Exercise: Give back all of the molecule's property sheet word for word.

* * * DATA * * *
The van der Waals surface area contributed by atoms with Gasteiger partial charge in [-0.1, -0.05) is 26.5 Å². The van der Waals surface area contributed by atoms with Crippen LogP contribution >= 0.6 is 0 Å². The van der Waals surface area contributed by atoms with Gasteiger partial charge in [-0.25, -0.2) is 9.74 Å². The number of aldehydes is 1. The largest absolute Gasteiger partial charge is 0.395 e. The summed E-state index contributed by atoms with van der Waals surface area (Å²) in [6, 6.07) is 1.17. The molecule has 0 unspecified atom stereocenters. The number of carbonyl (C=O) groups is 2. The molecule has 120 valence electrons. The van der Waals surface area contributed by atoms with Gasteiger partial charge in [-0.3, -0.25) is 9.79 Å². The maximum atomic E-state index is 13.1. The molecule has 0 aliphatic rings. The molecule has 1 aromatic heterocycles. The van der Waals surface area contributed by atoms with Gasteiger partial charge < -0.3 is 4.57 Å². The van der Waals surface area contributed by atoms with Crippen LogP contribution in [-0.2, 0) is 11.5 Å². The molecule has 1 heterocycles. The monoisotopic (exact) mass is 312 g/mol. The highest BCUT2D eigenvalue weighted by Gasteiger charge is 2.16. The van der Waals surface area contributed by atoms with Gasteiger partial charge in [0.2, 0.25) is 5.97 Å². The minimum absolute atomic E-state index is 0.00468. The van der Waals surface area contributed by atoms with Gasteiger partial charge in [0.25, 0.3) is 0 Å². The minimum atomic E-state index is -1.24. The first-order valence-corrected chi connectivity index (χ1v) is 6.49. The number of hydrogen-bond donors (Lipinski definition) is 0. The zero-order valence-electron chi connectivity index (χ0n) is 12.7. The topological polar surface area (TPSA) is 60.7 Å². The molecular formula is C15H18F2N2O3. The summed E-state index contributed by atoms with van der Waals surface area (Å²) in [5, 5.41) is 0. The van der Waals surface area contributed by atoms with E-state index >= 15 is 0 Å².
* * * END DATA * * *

The van der Waals surface area contributed by atoms with Gasteiger partial charge in [-0.1, -0.05) is 26.5 Å². The van der Waals surface area contributed by atoms with Crippen LogP contribution >= 0.6 is 0 Å². The van der Waals surface area contributed by atoms with Gasteiger partial charge in [-0.25, -0.2) is 9.74 Å². The number of aldehydes is 1. The largest absolute Gasteiger partial charge is 0.395 e. The summed E-state index contributed by atoms with van der Waals surface area (Å²) in [6, 6.07) is 1.17. The molecule has 0 unspecified atom stereocenters. The number of carbonyl (C=O) groups is 2. The molecule has 120 valence electrons. The van der Waals surface area contributed by atoms with Gasteiger partial charge in [-0.3, -0.25) is 9.79 Å². The maximum atomic E-state index is 13.1. The molecule has 0 aliphatic rings. The molecule has 1 aromatic heterocycles. The van der Waals surface area contributed by atoms with Gasteiger partial charge < -0.3 is 4.57 Å². The van der Waals surface area contributed by atoms with Crippen LogP contribution in [-0.2, 0) is 11.5 Å². The molecule has 1 heterocycles. The monoisotopic (exact) mass is 312 g/mol. The highest BCUT2D eigenvalue weighted by Gasteiger charge is 2.16. The van der Waals surface area contributed by atoms with Gasteiger partial charge in [0.2, 0.25) is 5.97 Å². The minimum absolute atomic E-state index is 0.00468. The van der Waals surface area contributed by atoms with Gasteiger partial charge in [0.25, 0.3) is 0 Å². The minimum atomic E-state index is -1.24. The first-order valence-corrected chi connectivity index (χ1v) is 6.49. The number of hydrogen-bond donors (Lipinski definition) is 0. The zero-order valence-electron chi connectivity index (χ0n) is 12.7. The topological polar surface area (TPSA) is 60.7 Å². The molecular formula is C15H18F2N2O3. The summed E-state index contributed by atoms with van der Waals surface area (Å²) in [5, 5.41) is 0. The van der Waals surface area contributed by atoms with E-state index >= 15 is 0 Å².